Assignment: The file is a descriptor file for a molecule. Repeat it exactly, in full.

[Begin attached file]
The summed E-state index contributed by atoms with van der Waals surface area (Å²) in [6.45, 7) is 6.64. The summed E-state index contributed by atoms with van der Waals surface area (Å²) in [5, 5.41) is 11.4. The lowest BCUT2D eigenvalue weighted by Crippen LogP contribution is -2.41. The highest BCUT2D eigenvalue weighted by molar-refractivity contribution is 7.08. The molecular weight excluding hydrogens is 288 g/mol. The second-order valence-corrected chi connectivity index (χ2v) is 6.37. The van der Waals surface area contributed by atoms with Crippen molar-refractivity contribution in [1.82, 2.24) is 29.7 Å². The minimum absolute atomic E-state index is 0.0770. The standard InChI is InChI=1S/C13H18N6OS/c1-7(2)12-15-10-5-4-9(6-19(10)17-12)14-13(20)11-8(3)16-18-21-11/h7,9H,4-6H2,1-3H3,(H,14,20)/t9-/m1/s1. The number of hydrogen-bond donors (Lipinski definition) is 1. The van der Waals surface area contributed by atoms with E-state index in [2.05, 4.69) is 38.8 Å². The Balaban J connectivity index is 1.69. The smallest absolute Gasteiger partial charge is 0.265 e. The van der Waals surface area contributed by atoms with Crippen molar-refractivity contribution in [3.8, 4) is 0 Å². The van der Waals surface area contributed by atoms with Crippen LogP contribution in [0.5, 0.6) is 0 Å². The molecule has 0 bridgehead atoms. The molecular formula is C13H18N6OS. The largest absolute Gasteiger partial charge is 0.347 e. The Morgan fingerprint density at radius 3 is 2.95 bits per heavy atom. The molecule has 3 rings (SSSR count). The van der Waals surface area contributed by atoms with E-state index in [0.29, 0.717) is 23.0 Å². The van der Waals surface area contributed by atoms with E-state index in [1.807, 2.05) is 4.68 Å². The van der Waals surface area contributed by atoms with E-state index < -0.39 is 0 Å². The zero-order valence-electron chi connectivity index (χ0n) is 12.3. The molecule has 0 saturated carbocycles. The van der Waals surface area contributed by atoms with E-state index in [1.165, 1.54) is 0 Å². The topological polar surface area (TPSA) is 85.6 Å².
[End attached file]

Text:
The summed E-state index contributed by atoms with van der Waals surface area (Å²) in [6.45, 7) is 6.64. The summed E-state index contributed by atoms with van der Waals surface area (Å²) in [5, 5.41) is 11.4. The lowest BCUT2D eigenvalue weighted by Crippen LogP contribution is -2.41. The highest BCUT2D eigenvalue weighted by molar-refractivity contribution is 7.08. The molecular weight excluding hydrogens is 288 g/mol. The second-order valence-corrected chi connectivity index (χ2v) is 6.37. The van der Waals surface area contributed by atoms with Crippen molar-refractivity contribution in [1.82, 2.24) is 29.7 Å². The minimum absolute atomic E-state index is 0.0770. The standard InChI is InChI=1S/C13H18N6OS/c1-7(2)12-15-10-5-4-9(6-19(10)17-12)14-13(20)11-8(3)16-18-21-11/h7,9H,4-6H2,1-3H3,(H,14,20)/t9-/m1/s1. The number of hydrogen-bond donors (Lipinski definition) is 1. The van der Waals surface area contributed by atoms with E-state index in [2.05, 4.69) is 38.8 Å². The Balaban J connectivity index is 1.69. The smallest absolute Gasteiger partial charge is 0.265 e. The van der Waals surface area contributed by atoms with Crippen molar-refractivity contribution in [3.8, 4) is 0 Å². The van der Waals surface area contributed by atoms with Crippen LogP contribution in [0.5, 0.6) is 0 Å². The molecule has 0 bridgehead atoms. The molecular formula is C13H18N6OS. The largest absolute Gasteiger partial charge is 0.347 e. The Morgan fingerprint density at radius 3 is 2.95 bits per heavy atom. The molecule has 3 rings (SSSR count). The van der Waals surface area contributed by atoms with E-state index in [0.29, 0.717) is 23.0 Å². The van der Waals surface area contributed by atoms with E-state index in [1.807, 2.05) is 4.68 Å². The van der Waals surface area contributed by atoms with E-state index < -0.39 is 0 Å². The zero-order valence-electron chi connectivity index (χ0n) is 12.3. The molecule has 0 saturated carbocycles. The van der Waals surface area contributed by atoms with E-state index in [1.165, 1.54) is 0 Å². The topological polar surface area (TPSA) is 85.6 Å².